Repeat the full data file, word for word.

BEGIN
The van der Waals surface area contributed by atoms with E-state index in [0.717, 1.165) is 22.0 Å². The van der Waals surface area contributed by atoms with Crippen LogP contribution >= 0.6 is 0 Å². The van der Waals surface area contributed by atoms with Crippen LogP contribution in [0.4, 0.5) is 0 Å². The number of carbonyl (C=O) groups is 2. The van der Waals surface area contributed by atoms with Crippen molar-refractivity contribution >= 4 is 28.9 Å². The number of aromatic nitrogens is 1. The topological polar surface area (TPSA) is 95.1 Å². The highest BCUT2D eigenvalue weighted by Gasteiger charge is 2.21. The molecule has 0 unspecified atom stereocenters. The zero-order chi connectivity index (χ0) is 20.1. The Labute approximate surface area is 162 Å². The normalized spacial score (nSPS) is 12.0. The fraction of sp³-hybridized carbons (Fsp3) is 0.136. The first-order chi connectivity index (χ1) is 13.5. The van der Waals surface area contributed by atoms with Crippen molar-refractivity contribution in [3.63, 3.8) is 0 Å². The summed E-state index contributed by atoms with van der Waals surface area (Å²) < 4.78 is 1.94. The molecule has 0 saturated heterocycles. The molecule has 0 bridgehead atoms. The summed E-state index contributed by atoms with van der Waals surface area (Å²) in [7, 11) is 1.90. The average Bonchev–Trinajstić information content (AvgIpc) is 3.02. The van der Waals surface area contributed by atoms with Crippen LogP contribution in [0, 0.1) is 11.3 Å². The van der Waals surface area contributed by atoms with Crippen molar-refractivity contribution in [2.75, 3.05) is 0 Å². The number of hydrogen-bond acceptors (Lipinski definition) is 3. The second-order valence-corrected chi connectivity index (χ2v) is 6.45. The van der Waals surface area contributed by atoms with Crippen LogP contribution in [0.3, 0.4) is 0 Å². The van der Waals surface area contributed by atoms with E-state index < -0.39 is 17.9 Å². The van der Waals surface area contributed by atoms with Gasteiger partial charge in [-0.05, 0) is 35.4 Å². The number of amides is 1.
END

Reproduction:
The van der Waals surface area contributed by atoms with E-state index in [0.717, 1.165) is 22.0 Å². The van der Waals surface area contributed by atoms with Crippen LogP contribution >= 0.6 is 0 Å². The van der Waals surface area contributed by atoms with Crippen LogP contribution in [0.4, 0.5) is 0 Å². The number of carbonyl (C=O) groups is 2. The van der Waals surface area contributed by atoms with Crippen molar-refractivity contribution >= 4 is 28.9 Å². The number of aromatic nitrogens is 1. The topological polar surface area (TPSA) is 95.1 Å². The highest BCUT2D eigenvalue weighted by Gasteiger charge is 2.21. The molecule has 0 unspecified atom stereocenters. The zero-order chi connectivity index (χ0) is 20.1. The Labute approximate surface area is 162 Å². The normalized spacial score (nSPS) is 12.0. The fraction of sp³-hybridized carbons (Fsp3) is 0.136. The first-order chi connectivity index (χ1) is 13.5. The van der Waals surface area contributed by atoms with Crippen molar-refractivity contribution in [3.63, 3.8) is 0 Å². The summed E-state index contributed by atoms with van der Waals surface area (Å²) < 4.78 is 1.94. The molecule has 0 saturated heterocycles. The molecule has 0 bridgehead atoms. The summed E-state index contributed by atoms with van der Waals surface area (Å²) in [7, 11) is 1.90. The average Bonchev–Trinajstić information content (AvgIpc) is 3.02. The van der Waals surface area contributed by atoms with Crippen LogP contribution in [0, 0.1) is 11.3 Å². The van der Waals surface area contributed by atoms with Crippen molar-refractivity contribution in [2.75, 3.05) is 0 Å². The number of hydrogen-bond acceptors (Lipinski definition) is 3. The second-order valence-corrected chi connectivity index (χ2v) is 6.45. The van der Waals surface area contributed by atoms with Crippen LogP contribution in [0.3, 0.4) is 0 Å². The van der Waals surface area contributed by atoms with E-state index < -0.39 is 17.9 Å². The van der Waals surface area contributed by atoms with Gasteiger partial charge in [-0.05, 0) is 35.4 Å². The number of amides is 1.